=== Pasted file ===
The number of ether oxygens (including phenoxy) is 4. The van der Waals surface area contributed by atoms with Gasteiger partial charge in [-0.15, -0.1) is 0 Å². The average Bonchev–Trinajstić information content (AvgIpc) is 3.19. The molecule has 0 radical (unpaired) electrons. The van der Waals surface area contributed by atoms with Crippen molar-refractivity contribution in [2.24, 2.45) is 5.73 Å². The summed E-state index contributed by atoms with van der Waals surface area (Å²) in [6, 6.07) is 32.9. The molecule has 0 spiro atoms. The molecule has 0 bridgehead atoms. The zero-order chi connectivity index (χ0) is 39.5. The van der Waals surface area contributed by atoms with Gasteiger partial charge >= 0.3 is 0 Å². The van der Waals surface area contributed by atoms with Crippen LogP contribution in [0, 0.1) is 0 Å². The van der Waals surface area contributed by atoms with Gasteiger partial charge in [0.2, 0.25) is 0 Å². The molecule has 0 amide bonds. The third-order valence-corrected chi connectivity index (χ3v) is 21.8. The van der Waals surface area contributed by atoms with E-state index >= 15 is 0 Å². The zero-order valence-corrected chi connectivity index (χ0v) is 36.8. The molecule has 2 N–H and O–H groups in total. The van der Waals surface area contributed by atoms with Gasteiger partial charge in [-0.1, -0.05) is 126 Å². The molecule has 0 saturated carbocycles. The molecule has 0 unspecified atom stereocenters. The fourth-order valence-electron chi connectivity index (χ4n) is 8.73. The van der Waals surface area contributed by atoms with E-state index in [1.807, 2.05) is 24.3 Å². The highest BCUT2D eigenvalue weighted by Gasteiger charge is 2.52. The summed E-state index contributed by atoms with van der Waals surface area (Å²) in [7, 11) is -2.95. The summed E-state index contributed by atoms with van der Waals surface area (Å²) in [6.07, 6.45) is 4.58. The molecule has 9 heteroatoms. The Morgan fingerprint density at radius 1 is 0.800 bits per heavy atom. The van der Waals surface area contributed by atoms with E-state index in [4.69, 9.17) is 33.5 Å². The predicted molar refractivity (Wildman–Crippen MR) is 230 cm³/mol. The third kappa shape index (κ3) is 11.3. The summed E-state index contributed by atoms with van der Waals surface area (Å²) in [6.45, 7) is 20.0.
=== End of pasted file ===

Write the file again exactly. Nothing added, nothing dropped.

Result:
The number of ether oxygens (including phenoxy) is 4. The van der Waals surface area contributed by atoms with Gasteiger partial charge in [-0.15, -0.1) is 0 Å². The average Bonchev–Trinajstić information content (AvgIpc) is 3.19. The molecule has 0 radical (unpaired) electrons. The van der Waals surface area contributed by atoms with Crippen molar-refractivity contribution in [2.24, 2.45) is 5.73 Å². The summed E-state index contributed by atoms with van der Waals surface area (Å²) in [6, 6.07) is 32.9. The molecule has 0 spiro atoms. The molecule has 0 bridgehead atoms. The zero-order chi connectivity index (χ0) is 39.5. The van der Waals surface area contributed by atoms with Gasteiger partial charge >= 0.3 is 0 Å². The van der Waals surface area contributed by atoms with Crippen LogP contribution in [0, 0.1) is 0 Å². The van der Waals surface area contributed by atoms with Gasteiger partial charge in [0.2, 0.25) is 0 Å². The molecule has 0 amide bonds. The third-order valence-corrected chi connectivity index (χ3v) is 21.8. The van der Waals surface area contributed by atoms with E-state index >= 15 is 0 Å². The zero-order valence-corrected chi connectivity index (χ0v) is 36.8. The molecule has 2 N–H and O–H groups in total. The van der Waals surface area contributed by atoms with Gasteiger partial charge in [-0.1, -0.05) is 126 Å². The molecule has 0 saturated carbocycles. The molecule has 0 unspecified atom stereocenters. The fourth-order valence-electron chi connectivity index (χ4n) is 8.73. The van der Waals surface area contributed by atoms with E-state index in [1.807, 2.05) is 24.3 Å². The highest BCUT2D eigenvalue weighted by Gasteiger charge is 2.52. The summed E-state index contributed by atoms with van der Waals surface area (Å²) in [7, 11) is -2.95. The summed E-state index contributed by atoms with van der Waals surface area (Å²) in [6.07, 6.45) is 4.58. The molecule has 9 heteroatoms. The Morgan fingerprint density at radius 1 is 0.800 bits per heavy atom. The van der Waals surface area contributed by atoms with E-state index in [4.69, 9.17) is 33.5 Å². The predicted molar refractivity (Wildman–Crippen MR) is 230 cm³/mol. The third kappa shape index (κ3) is 11.3. The summed E-state index contributed by atoms with van der Waals surface area (Å²) in [6.45, 7) is 20.0.